Today, farming changes native life in North America. The
University of Houston's College of Engineering presents this
series about the machines that make our civilization run, and the
people whose ingenuity created them.
Did any invention do more to change life than the invention
of agriculture? We first farmed around 8000 to 6000 BC, in the Middle
East. After that, civilization changed utterly. We created
cities. We capitalized goods. We generated the first social
So what about Native American agriculture? Archaeologists
have been sifting the remains of seeds from Indian caves and rock
shelters along the Mississippi and Ohio Rivers. They've learned
to date them accurately. Those old seeds tell a similar story.
When we began harvesting and replanting wheat in Jericho and
Mesopotamia, Indians were gathering food from the lush greenery.
They ate marsh elder, sunflower seeds, and goosefoot squash.
But in Kentucky we find gourd seeds that were native to
Mexico. Someone carried them north and replanted them. That means
some idea of farming was as old here as it was in the Middle
By 2000 BC the same seeds are larger, with thinner protective coats. What's happened? Well, the seeds are larger because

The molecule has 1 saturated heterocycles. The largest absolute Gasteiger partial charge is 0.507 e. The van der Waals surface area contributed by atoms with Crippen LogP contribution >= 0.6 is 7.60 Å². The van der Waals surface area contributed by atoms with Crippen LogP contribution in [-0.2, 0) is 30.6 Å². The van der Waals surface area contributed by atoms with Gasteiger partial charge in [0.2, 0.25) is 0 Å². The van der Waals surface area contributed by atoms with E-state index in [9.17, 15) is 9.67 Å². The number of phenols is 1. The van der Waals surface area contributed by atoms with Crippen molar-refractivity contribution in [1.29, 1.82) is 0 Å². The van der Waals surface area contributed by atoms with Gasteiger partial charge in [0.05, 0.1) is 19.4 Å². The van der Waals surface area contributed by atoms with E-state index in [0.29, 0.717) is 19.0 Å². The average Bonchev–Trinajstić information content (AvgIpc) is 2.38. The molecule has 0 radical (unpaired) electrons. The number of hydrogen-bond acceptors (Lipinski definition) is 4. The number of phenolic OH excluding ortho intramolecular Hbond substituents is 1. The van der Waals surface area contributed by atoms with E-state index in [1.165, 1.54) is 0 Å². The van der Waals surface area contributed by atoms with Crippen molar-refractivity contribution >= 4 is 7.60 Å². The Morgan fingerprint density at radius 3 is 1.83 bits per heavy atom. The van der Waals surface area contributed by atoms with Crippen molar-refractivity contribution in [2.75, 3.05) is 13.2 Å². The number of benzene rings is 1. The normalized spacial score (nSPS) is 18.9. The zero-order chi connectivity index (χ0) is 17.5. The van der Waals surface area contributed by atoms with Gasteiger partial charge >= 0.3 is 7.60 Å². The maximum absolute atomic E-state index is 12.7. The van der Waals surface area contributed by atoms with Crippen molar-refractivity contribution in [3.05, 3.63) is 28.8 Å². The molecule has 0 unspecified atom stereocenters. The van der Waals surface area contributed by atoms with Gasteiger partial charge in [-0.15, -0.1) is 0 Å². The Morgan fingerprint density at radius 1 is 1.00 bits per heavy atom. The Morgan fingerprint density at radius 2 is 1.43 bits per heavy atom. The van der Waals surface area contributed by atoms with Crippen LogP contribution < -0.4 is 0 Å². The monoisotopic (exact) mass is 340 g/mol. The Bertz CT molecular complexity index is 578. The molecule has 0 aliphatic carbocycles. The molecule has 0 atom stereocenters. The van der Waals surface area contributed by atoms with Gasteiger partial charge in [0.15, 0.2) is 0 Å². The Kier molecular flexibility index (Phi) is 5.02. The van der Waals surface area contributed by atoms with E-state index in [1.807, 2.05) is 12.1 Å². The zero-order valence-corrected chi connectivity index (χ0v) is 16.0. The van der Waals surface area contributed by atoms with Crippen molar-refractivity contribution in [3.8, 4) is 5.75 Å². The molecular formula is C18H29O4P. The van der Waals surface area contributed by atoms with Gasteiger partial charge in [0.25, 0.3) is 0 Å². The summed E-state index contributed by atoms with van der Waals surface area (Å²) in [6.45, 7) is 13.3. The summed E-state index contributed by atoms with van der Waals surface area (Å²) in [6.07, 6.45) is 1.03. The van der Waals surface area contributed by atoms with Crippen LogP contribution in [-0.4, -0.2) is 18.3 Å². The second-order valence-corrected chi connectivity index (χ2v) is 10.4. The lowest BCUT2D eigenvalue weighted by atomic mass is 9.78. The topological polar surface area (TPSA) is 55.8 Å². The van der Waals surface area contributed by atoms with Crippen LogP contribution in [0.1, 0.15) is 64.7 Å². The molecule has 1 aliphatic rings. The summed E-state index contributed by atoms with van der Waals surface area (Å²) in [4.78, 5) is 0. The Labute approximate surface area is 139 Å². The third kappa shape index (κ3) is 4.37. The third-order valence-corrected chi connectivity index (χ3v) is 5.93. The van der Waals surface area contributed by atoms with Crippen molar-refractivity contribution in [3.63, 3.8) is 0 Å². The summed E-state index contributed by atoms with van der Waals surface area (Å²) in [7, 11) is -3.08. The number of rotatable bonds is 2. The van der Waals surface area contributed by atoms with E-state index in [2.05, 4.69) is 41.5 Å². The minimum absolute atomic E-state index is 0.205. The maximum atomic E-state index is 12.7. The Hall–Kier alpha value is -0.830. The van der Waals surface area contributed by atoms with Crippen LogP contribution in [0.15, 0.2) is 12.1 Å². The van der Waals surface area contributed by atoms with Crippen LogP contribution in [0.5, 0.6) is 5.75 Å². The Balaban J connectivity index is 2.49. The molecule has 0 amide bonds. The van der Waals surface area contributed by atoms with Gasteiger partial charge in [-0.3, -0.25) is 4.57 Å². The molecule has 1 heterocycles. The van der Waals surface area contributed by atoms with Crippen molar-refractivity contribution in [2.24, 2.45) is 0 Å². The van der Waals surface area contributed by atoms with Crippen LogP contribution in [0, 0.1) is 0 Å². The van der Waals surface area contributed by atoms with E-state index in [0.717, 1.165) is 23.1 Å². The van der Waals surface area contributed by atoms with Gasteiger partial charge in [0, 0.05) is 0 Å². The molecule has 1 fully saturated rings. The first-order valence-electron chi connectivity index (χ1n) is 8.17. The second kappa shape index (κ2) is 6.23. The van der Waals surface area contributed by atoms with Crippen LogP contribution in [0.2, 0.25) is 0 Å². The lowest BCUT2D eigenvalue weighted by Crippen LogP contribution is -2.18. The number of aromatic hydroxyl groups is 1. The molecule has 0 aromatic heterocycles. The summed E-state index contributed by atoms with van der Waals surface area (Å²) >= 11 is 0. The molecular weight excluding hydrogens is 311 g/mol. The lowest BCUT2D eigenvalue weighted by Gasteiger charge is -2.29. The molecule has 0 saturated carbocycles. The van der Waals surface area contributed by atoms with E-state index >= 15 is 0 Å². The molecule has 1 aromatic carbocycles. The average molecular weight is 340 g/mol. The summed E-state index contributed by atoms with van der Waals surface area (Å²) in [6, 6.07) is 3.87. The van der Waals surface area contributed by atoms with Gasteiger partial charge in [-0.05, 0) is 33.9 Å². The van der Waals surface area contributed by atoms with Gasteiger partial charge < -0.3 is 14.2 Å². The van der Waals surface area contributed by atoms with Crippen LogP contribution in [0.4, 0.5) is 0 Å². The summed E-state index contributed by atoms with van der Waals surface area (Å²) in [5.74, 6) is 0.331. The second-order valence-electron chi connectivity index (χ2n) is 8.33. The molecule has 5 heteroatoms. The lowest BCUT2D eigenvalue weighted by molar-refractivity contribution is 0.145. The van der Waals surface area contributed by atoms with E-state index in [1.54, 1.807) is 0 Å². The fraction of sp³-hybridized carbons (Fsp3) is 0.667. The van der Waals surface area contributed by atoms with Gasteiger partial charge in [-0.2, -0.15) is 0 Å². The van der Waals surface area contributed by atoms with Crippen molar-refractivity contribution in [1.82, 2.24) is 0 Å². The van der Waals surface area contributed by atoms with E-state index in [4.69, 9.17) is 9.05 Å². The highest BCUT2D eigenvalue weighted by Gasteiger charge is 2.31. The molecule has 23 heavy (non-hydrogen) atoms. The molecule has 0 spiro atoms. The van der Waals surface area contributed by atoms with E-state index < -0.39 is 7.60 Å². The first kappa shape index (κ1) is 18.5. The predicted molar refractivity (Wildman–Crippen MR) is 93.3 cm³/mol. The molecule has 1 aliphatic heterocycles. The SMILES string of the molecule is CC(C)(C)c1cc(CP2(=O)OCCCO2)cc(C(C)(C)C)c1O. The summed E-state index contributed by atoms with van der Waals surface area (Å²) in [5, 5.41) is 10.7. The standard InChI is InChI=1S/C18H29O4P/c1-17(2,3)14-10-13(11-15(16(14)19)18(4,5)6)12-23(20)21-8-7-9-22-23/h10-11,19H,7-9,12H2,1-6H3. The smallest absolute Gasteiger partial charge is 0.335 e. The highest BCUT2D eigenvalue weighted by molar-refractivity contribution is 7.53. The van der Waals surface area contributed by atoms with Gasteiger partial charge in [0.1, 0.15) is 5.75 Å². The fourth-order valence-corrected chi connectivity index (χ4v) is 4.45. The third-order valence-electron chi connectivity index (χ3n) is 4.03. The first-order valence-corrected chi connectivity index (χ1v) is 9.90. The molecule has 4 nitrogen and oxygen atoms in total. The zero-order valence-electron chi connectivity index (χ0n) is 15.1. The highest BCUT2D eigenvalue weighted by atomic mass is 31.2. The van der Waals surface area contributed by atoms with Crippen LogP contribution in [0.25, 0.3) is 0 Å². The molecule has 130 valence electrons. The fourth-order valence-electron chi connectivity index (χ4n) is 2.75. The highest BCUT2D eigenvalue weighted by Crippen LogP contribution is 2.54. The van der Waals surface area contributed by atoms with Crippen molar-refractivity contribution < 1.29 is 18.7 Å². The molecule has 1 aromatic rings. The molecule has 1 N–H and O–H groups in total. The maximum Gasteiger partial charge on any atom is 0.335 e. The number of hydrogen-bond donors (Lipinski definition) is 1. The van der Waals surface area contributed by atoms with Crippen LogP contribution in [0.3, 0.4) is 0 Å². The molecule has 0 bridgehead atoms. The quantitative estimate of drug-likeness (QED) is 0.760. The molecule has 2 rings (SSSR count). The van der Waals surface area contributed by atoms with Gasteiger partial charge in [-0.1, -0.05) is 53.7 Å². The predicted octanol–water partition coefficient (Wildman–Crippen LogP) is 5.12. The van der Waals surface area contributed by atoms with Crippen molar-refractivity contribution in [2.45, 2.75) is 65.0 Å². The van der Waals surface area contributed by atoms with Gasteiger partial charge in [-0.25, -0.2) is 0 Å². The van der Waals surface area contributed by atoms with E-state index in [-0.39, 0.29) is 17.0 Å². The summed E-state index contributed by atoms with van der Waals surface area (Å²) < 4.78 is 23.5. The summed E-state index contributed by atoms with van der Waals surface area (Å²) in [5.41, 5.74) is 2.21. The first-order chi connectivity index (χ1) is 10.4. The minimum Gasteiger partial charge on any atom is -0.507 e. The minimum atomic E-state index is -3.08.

human hands have selected them. The coats are thinner, because
when humans take care of them, seeds need less protection.
By the Golden Age of Athens, harvesting and replanting was
common in America. Farming was a regular part of North American
life before the birth of Christ.
Yet those crops didn't include grain. So what about the
Indian grain -- corn, or maize? Maize turned up about AD 200 --
during the late days of the Roman Empire. Like wheat in the
Middle East, maize was probably the result of a genetic mutation.
Maize didn't become a regular part of American farming for
another 600 years. That was after AD 800 -- in the time of
Charlemagne. Grain farming isn't simple. It took six centuries
to invent the technology of farming corn.
Now everything changed. Fortified settlements sprang up
along our rivers. Native American life became more complex and
uneven. For the first time, we find wealth and poverty among
When Indians started growing grain, they triggered the same
social changes that'd followed farming in the Middle East, thousands of years before. Agriculture may have been the greatest
invention. But it also did most to shape our social order with
all that's both good and terrible about it. And grain farming
brought those same changes when it came to the Mississippi-Ohio
River Basin -- 1200 years ago.
I'm John Lienhard, at the University of Houston, where we're
interested in the way inventive minds work.